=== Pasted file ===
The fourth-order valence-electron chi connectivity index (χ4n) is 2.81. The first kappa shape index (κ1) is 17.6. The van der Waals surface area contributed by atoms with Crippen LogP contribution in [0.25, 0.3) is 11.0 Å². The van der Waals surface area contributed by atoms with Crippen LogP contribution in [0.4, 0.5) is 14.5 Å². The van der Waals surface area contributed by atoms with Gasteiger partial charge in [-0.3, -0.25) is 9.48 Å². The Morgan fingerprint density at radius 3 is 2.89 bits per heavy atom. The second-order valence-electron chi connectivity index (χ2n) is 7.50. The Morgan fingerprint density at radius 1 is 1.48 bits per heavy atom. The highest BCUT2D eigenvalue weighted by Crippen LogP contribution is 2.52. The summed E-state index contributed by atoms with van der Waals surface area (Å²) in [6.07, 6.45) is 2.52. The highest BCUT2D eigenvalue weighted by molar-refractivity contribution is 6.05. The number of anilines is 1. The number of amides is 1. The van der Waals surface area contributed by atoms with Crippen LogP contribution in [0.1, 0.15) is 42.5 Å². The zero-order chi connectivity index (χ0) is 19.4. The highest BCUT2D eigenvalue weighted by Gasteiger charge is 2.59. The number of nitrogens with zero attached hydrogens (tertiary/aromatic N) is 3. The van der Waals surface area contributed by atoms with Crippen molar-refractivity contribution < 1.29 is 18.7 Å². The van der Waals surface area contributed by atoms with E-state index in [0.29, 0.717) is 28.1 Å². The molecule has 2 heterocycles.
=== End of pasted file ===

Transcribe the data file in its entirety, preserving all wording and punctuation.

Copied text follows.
The fourth-order valence-electron chi connectivity index (χ4n) is 2.81. The first kappa shape index (κ1) is 17.6. The van der Waals surface area contributed by atoms with Crippen LogP contribution in [0.25, 0.3) is 11.0 Å². The van der Waals surface area contributed by atoms with Crippen LogP contribution in [0.4, 0.5) is 14.5 Å². The van der Waals surface area contributed by atoms with Gasteiger partial charge in [-0.3, -0.25) is 9.48 Å². The Morgan fingerprint density at radius 3 is 2.89 bits per heavy atom. The second-order valence-electron chi connectivity index (χ2n) is 7.50. The Morgan fingerprint density at radius 1 is 1.48 bits per heavy atom. The highest BCUT2D eigenvalue weighted by Crippen LogP contribution is 2.52. The summed E-state index contributed by atoms with van der Waals surface area (Å²) in [6.07, 6.45) is 2.52. The highest BCUT2D eigenvalue weighted by molar-refractivity contribution is 6.05. The number of anilines is 1. The number of amides is 1. The van der Waals surface area contributed by atoms with Crippen LogP contribution in [0.1, 0.15) is 42.5 Å². The zero-order chi connectivity index (χ0) is 19.4. The highest BCUT2D eigenvalue weighted by Gasteiger charge is 2.59. The number of nitrogens with zero attached hydrogens (tertiary/aromatic N) is 3. The van der Waals surface area contributed by atoms with Crippen molar-refractivity contribution < 1.29 is 18.7 Å². The van der Waals surface area contributed by atoms with E-state index in [0.29, 0.717) is 28.1 Å². The molecule has 2 heterocycles.